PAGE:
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Defiant Development to close after nine years

Pioneering Australian studio was "not able to change quickly enough" to adapt to the changing industry

Defiant Development will no longer make games, after nine years as one of Australia's most important independent studios.

In a post on Facebook, Defiant founder Morgan Jafitt announced that the studio would have to close, and that its entire team is now looking for new opportunities.

Defiant was founded in 2010, after a few years in which the Australian games industry collapsed as major publishers and investors withdrew from the region following the global financial crisis in 2008.

"In 2010, Australia desperately needed studios to demonstrate that it was possible to have substantial, Australian owned, IP generating homes for talent," Jafitt said.

"That there could be a studio model in Australia that would thrive without being dependant on international ownership. That Australian studios could make console games again.

"Nine years later, there is no question that is true, and there are many Australian studios old and new demonstrating that Australian game development is truly world class."

Defiant will not be one of them moving forward, however. Jafitt emphasised that the studio was "focused on creating games nobody else would," and in doing so was always taking a risk.

"When it succeeds it delivers things you could never have considered possible. When it fails, it leaves you without a safety net," he said. "The games market has changed in ways both big and small in the nine years we've been in business. We have not been able to change quickly enough to continue with them."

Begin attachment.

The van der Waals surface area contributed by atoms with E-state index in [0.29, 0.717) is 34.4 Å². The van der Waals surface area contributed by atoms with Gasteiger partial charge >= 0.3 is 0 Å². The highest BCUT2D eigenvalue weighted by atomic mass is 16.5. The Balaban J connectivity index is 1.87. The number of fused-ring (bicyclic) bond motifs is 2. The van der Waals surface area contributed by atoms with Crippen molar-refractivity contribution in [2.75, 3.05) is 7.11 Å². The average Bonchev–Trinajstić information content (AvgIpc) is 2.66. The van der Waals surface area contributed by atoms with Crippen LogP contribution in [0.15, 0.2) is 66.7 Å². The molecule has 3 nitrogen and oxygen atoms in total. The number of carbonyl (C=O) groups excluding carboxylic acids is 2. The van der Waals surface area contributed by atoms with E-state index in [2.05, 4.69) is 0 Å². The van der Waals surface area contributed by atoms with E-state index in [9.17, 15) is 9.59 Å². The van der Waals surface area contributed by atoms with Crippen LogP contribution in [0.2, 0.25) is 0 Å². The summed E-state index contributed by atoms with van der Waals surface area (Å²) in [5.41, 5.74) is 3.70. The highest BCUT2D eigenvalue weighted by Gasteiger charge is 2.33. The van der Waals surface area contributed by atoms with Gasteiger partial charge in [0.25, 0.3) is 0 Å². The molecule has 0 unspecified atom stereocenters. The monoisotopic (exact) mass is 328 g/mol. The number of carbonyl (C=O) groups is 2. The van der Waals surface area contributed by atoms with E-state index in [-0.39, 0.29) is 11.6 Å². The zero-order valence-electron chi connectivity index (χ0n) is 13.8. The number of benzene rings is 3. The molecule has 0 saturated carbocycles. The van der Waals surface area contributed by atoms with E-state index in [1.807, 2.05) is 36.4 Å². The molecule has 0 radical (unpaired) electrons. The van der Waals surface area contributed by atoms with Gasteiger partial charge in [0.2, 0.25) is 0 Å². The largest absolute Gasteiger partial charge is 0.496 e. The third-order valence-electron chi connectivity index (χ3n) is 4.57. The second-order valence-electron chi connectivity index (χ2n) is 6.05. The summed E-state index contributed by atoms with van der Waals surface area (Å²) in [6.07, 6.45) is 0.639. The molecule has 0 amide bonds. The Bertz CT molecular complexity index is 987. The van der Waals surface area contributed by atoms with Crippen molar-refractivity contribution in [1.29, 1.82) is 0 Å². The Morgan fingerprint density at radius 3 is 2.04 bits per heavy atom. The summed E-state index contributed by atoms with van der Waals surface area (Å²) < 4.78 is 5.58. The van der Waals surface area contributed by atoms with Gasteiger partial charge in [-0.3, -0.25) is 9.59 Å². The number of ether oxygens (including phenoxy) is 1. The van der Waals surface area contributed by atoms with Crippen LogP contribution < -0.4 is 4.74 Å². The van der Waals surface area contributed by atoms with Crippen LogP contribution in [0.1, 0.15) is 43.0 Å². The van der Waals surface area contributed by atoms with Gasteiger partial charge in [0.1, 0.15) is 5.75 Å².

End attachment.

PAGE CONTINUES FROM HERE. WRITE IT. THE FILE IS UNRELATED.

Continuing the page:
Defiant was best known for the Hand of Fate franchise, but it was also working on a new game, which had the working title The World in My Attic. However, work on that project will not continue, as the studio will only "continue in caretaker mode to support our existing products."

The Australian games industry is far healthier now than when Defint was founded, though this year has brought mixed fortunes.

In February, around a quarter of staff were cut at EA FireMonkeys, one of the biggest studios in the country, while May saw a pledge to reinstate the $25 million Interactive Games Fund. However, it was an election promise made by the losing party, so that investment will not be available to the Australian industry.

If you have jobs news to share or a new hire you want to shout about, please contact us on newhires@gamesindustry.biz

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